I had some time to kill after my Study Visit in Gateshead so I went to The Baltic Mill to see what was on. Monica Bonvicini is an artist I had not come across before although she is a similar age to me. The exhibition “her hand around the room” is a retrospective of the artist’s work.
I was struck by the clarity of the artist’s vision. Her repetitive use of some materials – leather belts and chains and themes of construction and sex creates a body of work with a theme of control and overtones of sadomasochism.
I enjoyed NeedleKnows (2012), 200 works on paper depicting pliers stitched in red yarn partly because, from a distance, you don’t know what they are – or what they’re made with. Are they going to be nice or nasty? You approach with some trepidation but it’s OK, they’re embroideries not blood – honestly, this exhibition plays with your mind.
In another piece you stare at a video of an open door with a bright light at the other side. Eventually the door slams shut and you are left with an after image of the light on your retina – the artist has drawn on your retina.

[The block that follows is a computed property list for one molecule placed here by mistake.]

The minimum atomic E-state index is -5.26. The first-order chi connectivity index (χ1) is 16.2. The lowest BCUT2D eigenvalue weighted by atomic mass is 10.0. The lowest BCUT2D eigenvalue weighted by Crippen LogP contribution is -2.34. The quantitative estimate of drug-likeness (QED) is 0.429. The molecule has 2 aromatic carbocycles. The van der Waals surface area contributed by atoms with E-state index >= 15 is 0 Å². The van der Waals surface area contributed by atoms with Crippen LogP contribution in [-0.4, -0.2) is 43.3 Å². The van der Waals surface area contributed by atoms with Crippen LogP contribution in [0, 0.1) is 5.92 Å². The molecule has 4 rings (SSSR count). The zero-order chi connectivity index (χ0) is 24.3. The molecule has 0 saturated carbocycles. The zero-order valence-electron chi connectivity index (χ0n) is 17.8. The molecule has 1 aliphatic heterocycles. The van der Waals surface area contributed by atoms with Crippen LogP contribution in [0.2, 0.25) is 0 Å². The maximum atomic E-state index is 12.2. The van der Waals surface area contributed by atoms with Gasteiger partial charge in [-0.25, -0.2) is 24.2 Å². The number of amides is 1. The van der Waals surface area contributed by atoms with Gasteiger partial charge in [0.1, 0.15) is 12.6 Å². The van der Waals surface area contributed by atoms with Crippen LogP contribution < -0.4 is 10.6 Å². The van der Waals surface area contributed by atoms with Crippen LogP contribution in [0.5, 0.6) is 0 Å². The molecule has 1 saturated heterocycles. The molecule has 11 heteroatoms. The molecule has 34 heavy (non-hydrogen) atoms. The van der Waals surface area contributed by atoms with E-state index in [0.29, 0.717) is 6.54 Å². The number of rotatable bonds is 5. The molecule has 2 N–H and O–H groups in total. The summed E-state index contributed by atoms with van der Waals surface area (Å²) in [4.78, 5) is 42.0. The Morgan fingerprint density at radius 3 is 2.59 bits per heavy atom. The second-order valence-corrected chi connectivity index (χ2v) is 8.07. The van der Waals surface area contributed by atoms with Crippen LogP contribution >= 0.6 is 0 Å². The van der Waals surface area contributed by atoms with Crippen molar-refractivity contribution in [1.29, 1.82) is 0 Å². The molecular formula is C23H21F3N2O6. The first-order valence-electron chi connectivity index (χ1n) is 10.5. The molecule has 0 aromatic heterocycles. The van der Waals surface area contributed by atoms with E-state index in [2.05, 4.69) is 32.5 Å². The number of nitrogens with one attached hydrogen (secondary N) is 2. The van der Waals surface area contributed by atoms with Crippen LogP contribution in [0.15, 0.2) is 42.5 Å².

I subsequently read this review in the Guardian where reviewer Laura Cumming gives the show two stars and says: “The Baltic wants us to think in polite terms about architecture, gender and power. But this is a body blow of a show and there is nothing polite about Bonvicini’s enterprise.”
I absolutely agree the show was unsettling and physical but why is this a criticism? I love it when art breaks through the intellectual into the physical. One of the best installations I’ve seen was The Coral Reef by Mike Nelson which led you through seedy abandoned rooms putting you in a different and unsettling place for a short time. It’s a place where you have no idea what’s going on and Bonvicini has a similar effect.